61. Dahm, R. Dev. Biol. (Amsterdam, Neth.) 2005, 278, 274–288. doi:10.1016/j.ydbio.2004.11.028
    Return to citation in text: [1]
  62. Bang, I. Beitr. Chem. Physiol. Pathol. 1904, 4, 115–188.
    Return to citation in text: [1]
  63. Schwander, H.; Signer, R. Helv. Chim. Acta 1950, 33, 1521–1526. doi:10.1002/hlca.19500330618
    Return to citation in text: [1] [2]
  64. Hammarsten, E.; Hammarsten, G. Acta Med. Scand. 1928, 68, 199–204. doi:10.1111/j.0954-6820.1928.tb12350.x
    Return to citation in text: [1]
  65. Schmidt, G.; Levene, P. A. Science 1938, 88, 172–173. doi:10.1126/science.88.2277.172
    Return to citation in text: [1]
  66. Franklin, R. E.; Gosling, R. G. Nature 1953, 171, 740–741. doi:10.1038/171740a0
    Return to citation in text: [1]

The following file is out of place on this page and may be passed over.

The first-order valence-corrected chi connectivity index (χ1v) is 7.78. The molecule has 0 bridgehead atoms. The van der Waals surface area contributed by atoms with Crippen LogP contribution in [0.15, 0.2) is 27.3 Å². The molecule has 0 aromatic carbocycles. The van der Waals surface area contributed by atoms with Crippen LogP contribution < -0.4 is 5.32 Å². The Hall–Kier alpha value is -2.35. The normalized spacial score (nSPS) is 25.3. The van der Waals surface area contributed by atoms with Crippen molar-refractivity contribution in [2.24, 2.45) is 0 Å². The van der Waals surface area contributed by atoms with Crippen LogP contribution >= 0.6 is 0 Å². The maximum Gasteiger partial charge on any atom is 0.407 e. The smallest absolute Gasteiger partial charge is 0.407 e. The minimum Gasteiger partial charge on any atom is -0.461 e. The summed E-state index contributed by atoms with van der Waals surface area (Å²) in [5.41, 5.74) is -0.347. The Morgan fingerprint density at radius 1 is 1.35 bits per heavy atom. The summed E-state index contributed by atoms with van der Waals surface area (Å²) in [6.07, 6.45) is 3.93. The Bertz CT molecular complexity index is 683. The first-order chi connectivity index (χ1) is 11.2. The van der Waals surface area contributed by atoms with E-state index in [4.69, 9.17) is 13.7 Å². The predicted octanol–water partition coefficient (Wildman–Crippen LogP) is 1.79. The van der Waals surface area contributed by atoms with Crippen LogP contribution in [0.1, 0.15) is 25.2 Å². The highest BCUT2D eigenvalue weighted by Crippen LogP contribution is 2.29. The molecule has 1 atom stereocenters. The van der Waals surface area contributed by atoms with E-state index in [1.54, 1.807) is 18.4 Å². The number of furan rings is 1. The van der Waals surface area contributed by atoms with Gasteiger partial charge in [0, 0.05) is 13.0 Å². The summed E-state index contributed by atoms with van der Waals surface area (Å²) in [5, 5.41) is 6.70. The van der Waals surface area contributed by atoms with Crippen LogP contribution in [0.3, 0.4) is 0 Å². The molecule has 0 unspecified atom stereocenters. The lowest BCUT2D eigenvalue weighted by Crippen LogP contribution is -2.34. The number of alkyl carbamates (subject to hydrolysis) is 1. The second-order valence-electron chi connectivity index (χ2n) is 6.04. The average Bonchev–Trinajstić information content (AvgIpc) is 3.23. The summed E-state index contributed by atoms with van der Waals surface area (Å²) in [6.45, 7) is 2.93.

67. Wilkins, M. H. F.; Stokes, A. R.; Wilson, H. R. Nature 1953, 171, 738–740. doi:10.1038/171738a0
    Return to citation in text: [1]
  68. Kossel, A. Hoppe-Seyler's Z. Physiol. Chem. 1879, 3, 284–291.
    Return to citation in text: [1]
  69. Altmann, R. Arch. Anat. Physiol. 1889, 524–536.
    Return to citation in text: [1]
  70. Magansanik, B. Isolation and composition of the pentose nucleic acids and of the corresponding nucleoproteins. In The Nucleic Acids, 2nd ed.; Chargaff, E.; Davidson, J. N., Eds.; Academic Press: New York, 1955; Vol. 1, pp 373–407.
    Return to citation in text: [1]
  71. Maes, M.; Messens, E. Nucleic Acids Res. 1992, 20, 4374. doi:10.1093/nar/20.16.4374
    Return to citation in text: [1]
  72. Behrens, M. Hoppe-Seyler's Z. Physiol. Chem. 1932, 209, 59–74. doi:10.1515/bchm2.1932.209.1-2.59
    Return to citation in text: [1]